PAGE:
(1546 – 1611)
Jupiter and Antiope, c. 1600
Oil on canvas
87 x 69 cms
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Born in Antwerp in 1546, Bartholomeus Spranger began his training in the workshops of the Nederlandish landscape painters Jan Mandijn, French Mostaert and Cornelis van Dalem. In 1565 he traveled via Paris and Lyon to Milan, where he was introduced to the fresco technique, and subsequently to Parma, where he worked with Jacopo Bertoaia and Bernardino Campi and had the opportunity to study the masterpieces of Emilian painters Correggio and Parmigianino, a lasting influence throughout his career. In 1566 Spranger arrived in Rome, where he joined the group of artists surrounding Federico Zuccaro and soon garnered the illustrious patronage of Cardinal Alessandro Farnese and Pope Pius V. Spranger reached the height of his fame when he headed north: first in Vienna, where he was appointed court painter by the Holy Roman emperor Maximilian II, and then in Prague, where he was summoned by Emperor Rudolf II, a notable patron of the arts, in the early 1580s. Once established in Prague, Spranger emerged as one of the principal artists at the Rudolifine court and the most eminent Northern mannerist painters of his generation. His workshop was located within the imperial palace, which certainly allowed him to develop a close relationship with the emperor, often working under his direct supervision. The present painting can be dated to the last decade of Spranger’s court employment at the beginning of the seventeenth century. Many of Spranger’s Rufolfine paintings depict mythological figures, mostly amorous couples or single nudes entwined in complicated poses, with a strong erotic charge.
Disguised a satyr, the god Jupiter holds the beautiful nymph Antiope in a sensual embrace, whilst Cupid and a young satyr witness the encounter in the background. This mythological scene derives from the Metamorphoses, Ovid’s widely known and greatly admired Latin poem (8 A.D.). This specific subject enjoyed great popularity amongst patrons as it allowed for the portrayal of beautiful idealised female nudes. Cupid is depicted holding a flaming torch in both his hands, one of his main attributes, which alludes to the burning passion between the two main characters.
A true virtuoso, Spranger excelled as painter, draftsman, and etcher. He was one of the major figures of the Prague School and represents an important force in European art in the late sixteenth century. Early in his career, Spranger distanced himself from the more classical, naturalistic canons of the Renaissance, developing a distinctive, personal late mannerist style, unique amongst his contemporaries, by drawing from diverse sources and coalescing elements of Nederlandish painting with Italian influences. He merged the colouring and taste for verdant landscapes of the Netherlandish tradition, the elegantly mannered and softly modelled forms of Emilian painting, the dramatic and serpentine figures of Michelangelo and the elaborate poses and compositions of Giambologna’s sculpture. Especially the characteristics of the central Italian mannerists, such as Tibaldi and Parmigianino, are very apperent in the elongated proportions, graceful gestures, complicated content, artfully entwined bodies, decorative composition, strong light and shadow contrasts and the vivid colours that exude a pearly sheen of the present work. The beauty of the golden haired maiden fuses all the sculptural and painterly ideals from earlier generations of Italian Art. The vibrant colours, the chiaro-scuro and the bold, sculptural forms increase the drama of the scene. Compared to Spranger’s precending work the bushwork of the present picture is much freer and fuller in a Rubenesque sense.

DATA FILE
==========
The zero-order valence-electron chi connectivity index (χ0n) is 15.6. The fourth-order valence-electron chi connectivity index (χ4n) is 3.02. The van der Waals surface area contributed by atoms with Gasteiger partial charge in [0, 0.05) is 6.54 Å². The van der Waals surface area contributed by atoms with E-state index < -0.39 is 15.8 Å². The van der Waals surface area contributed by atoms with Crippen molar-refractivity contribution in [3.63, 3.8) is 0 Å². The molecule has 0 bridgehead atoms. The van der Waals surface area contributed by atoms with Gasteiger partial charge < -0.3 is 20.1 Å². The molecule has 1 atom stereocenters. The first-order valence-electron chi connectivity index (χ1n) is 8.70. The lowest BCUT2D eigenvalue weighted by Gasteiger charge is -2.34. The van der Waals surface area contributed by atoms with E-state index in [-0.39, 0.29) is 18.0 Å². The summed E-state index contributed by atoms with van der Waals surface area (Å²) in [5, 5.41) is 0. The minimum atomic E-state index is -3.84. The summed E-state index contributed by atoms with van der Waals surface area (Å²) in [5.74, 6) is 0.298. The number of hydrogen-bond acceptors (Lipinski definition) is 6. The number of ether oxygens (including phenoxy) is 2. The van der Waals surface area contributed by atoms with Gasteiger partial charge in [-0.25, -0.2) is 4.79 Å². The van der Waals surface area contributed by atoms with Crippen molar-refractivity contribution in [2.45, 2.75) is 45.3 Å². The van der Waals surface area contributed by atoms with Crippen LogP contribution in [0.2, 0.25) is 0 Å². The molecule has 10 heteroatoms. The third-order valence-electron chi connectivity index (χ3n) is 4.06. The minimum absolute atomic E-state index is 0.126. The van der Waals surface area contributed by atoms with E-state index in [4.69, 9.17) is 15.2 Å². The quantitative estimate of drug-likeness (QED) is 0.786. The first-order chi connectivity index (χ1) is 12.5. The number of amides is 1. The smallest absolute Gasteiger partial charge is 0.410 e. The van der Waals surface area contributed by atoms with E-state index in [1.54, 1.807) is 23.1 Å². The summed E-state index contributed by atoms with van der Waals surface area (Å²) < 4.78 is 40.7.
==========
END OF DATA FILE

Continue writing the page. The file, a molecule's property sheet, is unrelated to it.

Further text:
Analogies with the present painting can be found in Spranger’s oeuvre, amongst both religious and secular subjects. Spranger’s work from the 1580s and 1590s often features – as in the present case – mythological figures, mostly amorous couples or single nudes, endowed with a provocative charge, which reflects the popularity of these subjects within the Rufolfine court. Our picture is a particularly striking example of the elegant compositions that Spranger created for the court and was very likely intended to be hung in a private chamber, possibly in the Emperor’s own apartments. It is rare that a true Rudolfine masterpiece such as the present work can be seen outside a major public collection. A source of seductive imagery that Spranger was undoubtedly acquianted with and which must have inspired the present work is the print series The Love of the Gods (1527) engraved by Caraglio after drawings by Perino del Vaga and Rosso Fiorentino. Spranger’s ingenious compositions that combines love, erudition and wit, may also be compared to the Renaissance epigram, short, playful, poems or statements with a moral message, often applied to erotic subjects.
Spranger’s work can be found in numerous important public collections around the world, such as the Ambrosiana in Milan (The conversation of St. Paul), the Galleria Pallatina in Florence (The Holy Family) the Art Institute of Chicago (Saint Dominic Reading), Kunsthistorisches Museum in Vienna (Venus and Adonis), the Louvre Museum in Paris, Metropolitan Museum of Art in New York, the National Gallery in London (The Adoration of the Kings), the Rijksmuseum Amsterdam (Wedding of Cupid and Psyche) and the Wawel Royal Castle in Poland (Vanitas), Musées Royaux des Beaux-Arts, in Brussels (Flight into Egypt).
Leonard Woodruff, Ardmore, Oklahoma
Rudolfine Beauty, National Gallery, Prague 10 April 2007 – 20 February 2009
E. Fucikova, Rudolf II and Prague: The Court and the City, London, 1997
J. Schultze, Prag Um 1600: Kunst und Kultur am Hofe Rudolfs II, exh.cat., Freren, 1988
T. DaCosta Kaufmann, The School of Prague: Painting at the Court of Rudolf II, London, 1988